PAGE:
New club: what to look for? - German Shepherd Dog Forums
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post #1 of 11 (permalink) Old 10-15-2012, 12:07 AM Thread Starter
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New club: what to look for?

I am hoping to join a club with my puppy very soon. As I'm looking at ones close to me I am wondering what am I really supposed to look for? Someone once told me, your TD and helper can make or break your dog. So what am I looking for in a helper?

I know for sure I want to see happy dogs that enjoy what they are doing. I don't want to see all compulsion training, lots of motivational training for pups. Looking for a group of helpful welcoming people who genuinely care about their dogs. But outside of that, I'm a little lost.


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post #2 of 11 (permalink) Old 10-15-2012, 12:24 AM
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I think you should have an open mind at this point. It takes about 3 years or more to train a dog in this sport, if the dog is trainable and you are commited.

So the first goal would be to determine if the pup has the aptitude for this level of training, everything else is secondary. Do not worry abut training methods and all that at this point. Just get yourself and the pup evaluated first.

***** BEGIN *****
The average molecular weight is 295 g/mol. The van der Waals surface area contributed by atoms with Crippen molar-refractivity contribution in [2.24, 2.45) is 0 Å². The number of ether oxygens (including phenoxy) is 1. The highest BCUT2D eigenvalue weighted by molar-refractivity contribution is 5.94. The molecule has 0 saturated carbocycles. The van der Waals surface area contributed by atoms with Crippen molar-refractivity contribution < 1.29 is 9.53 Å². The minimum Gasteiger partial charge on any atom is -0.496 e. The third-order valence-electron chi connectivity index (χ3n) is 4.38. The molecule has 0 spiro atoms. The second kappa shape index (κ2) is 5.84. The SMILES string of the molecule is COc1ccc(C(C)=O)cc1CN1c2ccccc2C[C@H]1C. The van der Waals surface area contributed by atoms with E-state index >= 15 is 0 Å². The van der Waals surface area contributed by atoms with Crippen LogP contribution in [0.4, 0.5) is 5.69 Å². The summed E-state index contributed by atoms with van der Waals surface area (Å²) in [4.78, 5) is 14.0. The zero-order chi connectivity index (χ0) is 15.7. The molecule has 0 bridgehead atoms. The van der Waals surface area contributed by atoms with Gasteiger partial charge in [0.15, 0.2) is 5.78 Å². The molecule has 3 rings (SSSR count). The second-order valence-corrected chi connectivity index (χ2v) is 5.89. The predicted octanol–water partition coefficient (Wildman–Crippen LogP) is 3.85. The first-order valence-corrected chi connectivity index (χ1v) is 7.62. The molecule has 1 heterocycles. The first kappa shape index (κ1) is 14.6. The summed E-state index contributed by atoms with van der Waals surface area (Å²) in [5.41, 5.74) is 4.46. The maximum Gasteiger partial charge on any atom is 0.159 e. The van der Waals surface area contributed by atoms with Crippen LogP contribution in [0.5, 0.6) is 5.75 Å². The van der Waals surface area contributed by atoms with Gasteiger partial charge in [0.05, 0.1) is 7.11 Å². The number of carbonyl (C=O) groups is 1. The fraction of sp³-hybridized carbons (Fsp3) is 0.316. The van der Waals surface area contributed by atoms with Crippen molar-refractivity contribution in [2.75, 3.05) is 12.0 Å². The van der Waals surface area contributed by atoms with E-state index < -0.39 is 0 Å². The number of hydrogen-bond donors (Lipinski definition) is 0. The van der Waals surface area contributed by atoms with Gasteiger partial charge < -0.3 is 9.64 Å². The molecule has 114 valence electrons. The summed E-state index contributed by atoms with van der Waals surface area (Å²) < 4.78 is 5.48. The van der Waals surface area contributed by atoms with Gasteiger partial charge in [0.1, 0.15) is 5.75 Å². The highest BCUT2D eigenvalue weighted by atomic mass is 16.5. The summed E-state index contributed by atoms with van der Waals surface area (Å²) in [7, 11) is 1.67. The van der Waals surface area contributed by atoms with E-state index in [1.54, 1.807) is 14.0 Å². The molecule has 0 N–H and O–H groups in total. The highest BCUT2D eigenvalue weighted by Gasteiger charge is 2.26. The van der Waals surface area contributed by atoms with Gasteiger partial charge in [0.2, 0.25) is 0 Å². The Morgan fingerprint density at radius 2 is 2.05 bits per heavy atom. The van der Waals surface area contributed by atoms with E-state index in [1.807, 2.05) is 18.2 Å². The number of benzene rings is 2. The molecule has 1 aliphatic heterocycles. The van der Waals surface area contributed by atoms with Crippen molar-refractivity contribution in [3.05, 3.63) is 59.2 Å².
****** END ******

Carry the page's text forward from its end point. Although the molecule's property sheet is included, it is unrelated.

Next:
Typically good clubs will be very honest in this evaluation and let you attend as a guest, if you show commitment, maybe you will get an invitation to join the club in a couple of years. I would caution you against clubs that would invite you to join immediately as it would be about the $$ only typically. Ypou need to find a club that is accomplished and members are motivated and have something to show for it.

Gnash von den Sportwaffen IPO3x2, AD, HOT
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post #3 of 11 (permalink) Old 10-15-2012, 09:11 AM
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I would go to a few clubs, watch the other teams.

Your comment on the hapiness of the dogs is important and how the handlers treat their dogs~ the dogs enthusiasm to work.

Keep an open mind, different sessions may show different things(as far as where the dog is in training, some dogs may need pressure/control work that may be compulsive) Don't judge them based on one visit. Ask questions if you don't understand why something is going on, better to ask than not understand and leave thinking the worst.